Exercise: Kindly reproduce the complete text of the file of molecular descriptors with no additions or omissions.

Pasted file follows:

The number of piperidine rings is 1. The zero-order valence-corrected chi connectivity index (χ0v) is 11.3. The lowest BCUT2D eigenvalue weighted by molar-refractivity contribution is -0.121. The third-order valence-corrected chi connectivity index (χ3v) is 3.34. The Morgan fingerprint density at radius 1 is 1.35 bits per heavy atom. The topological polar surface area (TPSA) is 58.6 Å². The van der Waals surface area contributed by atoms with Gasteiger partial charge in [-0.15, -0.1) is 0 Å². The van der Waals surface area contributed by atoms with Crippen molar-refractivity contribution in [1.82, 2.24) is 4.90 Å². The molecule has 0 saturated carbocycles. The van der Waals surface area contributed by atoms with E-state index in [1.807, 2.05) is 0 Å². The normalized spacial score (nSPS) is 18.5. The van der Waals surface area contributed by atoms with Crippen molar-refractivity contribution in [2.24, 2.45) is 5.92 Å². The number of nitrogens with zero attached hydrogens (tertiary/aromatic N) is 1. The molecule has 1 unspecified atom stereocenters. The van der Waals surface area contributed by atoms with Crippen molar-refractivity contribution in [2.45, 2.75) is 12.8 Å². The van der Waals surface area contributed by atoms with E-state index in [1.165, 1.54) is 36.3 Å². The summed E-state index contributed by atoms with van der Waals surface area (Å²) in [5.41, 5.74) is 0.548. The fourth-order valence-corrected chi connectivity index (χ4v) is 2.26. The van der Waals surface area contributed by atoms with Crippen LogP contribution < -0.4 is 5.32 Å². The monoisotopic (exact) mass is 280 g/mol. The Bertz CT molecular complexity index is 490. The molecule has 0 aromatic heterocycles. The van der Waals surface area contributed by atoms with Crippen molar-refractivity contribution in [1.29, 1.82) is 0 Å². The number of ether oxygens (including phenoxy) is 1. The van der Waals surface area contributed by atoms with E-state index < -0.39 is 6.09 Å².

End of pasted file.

The number of piperidine rings is 1. The zero-order valence-corrected chi connectivity index (χ0v) is 11.3. The lowest BCUT2D eigenvalue weighted by molar-refractivity contribution is -0.121. The third-order valence-corrected chi connectivity index (χ3v) is 3.34. The Morgan fingerprint density at radius 1 is 1.35 bits per heavy atom. The topological polar surface area (TPSA) is 58.6 Å². The van der Waals surface area contributed by atoms with Gasteiger partial charge in [-0.15, -0.1) is 0 Å². The van der Waals surface area contributed by atoms with Crippen molar-refractivity contribution in [1.82, 2.24) is 4.90 Å². The molecule has 0 saturated carbocycles. The van der Waals surface area contributed by atoms with E-state index in [1.807, 2.05) is 0 Å². The normalized spacial score (nSPS) is 18.5. The van der Waals surface area contributed by atoms with Crippen molar-refractivity contribution in [2.24, 2.45) is 5.92 Å². The number of nitrogens with zero attached hydrogens (tertiary/aromatic N) is 1. The molecule has 1 unspecified atom stereocenters. The van der Waals surface area contributed by atoms with Crippen molar-refractivity contribution in [2.45, 2.75) is 12.8 Å². The van der Waals surface area contributed by atoms with E-state index in [1.165, 1.54) is 36.3 Å². The summed E-state index contributed by atoms with van der Waals surface area (Å²) in [5.41, 5.74) is 0.548. The fourth-order valence-corrected chi connectivity index (χ4v) is 2.26. The van der Waals surface area contributed by atoms with Crippen LogP contribution < -0.4 is 5.32 Å². The monoisotopic (exact) mass is 280 g/mol. The Bertz CT molecular complexity index is 490. The molecule has 0 aromatic heterocycles. The van der Waals surface area contributed by atoms with Crippen molar-refractivity contribution in [1.29, 1.82) is 0 Å². The number of ether oxygens (including phenoxy) is 1. The van der Waals surface area contributed by atoms with E-state index < -0.39 is 6.09 Å².